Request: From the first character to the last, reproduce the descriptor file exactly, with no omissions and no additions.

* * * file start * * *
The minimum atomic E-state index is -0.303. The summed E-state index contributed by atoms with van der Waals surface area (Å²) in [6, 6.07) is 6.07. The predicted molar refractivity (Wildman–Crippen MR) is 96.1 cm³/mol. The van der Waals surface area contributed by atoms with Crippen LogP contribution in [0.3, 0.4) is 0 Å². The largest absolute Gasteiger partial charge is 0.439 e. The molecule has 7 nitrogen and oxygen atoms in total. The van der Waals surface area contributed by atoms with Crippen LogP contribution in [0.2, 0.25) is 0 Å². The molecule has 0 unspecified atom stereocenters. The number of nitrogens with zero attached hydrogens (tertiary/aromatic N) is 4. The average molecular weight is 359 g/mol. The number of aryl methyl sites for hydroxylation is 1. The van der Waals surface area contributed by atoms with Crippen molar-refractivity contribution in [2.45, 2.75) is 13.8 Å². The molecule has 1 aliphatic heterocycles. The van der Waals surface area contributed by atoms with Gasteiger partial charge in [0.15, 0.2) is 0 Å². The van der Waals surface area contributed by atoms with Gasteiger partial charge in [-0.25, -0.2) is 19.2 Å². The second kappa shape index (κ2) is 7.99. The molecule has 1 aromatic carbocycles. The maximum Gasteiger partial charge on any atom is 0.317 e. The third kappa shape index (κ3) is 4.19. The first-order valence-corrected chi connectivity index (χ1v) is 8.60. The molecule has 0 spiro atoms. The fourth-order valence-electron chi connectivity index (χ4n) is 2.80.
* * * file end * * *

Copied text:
The minimum atomic E-state index is -0.303. The summed E-state index contributed by atoms with van der Waals surface area (Å²) in [6, 6.07) is 6.07. The predicted molar refractivity (Wildman–Crippen MR) is 96.1 cm³/mol. The van der Waals surface area contributed by atoms with Crippen LogP contribution in [0.3, 0.4) is 0 Å². The largest absolute Gasteiger partial charge is 0.439 e. The molecule has 7 nitrogen and oxygen atoms in total. The van der Waals surface area contributed by atoms with Crippen LogP contribution in [0.2, 0.25) is 0 Å². The molecule has 0 unspecified atom stereocenters. The number of nitrogens with zero attached hydrogens (tertiary/aromatic N) is 4. The average molecular weight is 359 g/mol. The number of aryl methyl sites for hydroxylation is 1. The van der Waals surface area contributed by atoms with Crippen molar-refractivity contribution in [2.45, 2.75) is 13.8 Å². The molecule has 1 aliphatic heterocycles. The van der Waals surface area contributed by atoms with Gasteiger partial charge in [0.15, 0.2) is 0 Å². The van der Waals surface area contributed by atoms with Gasteiger partial charge in [-0.25, -0.2) is 19.2 Å². The second kappa shape index (κ2) is 7.99. The molecule has 1 aromatic carbocycles. The maximum Gasteiger partial charge on any atom is 0.317 e. The third kappa shape index (κ3) is 4.19. The first-order valence-corrected chi connectivity index (χ1v) is 8.60. The molecule has 0 spiro atoms. The fourth-order valence-electron chi connectivity index (χ4n) is 2.80.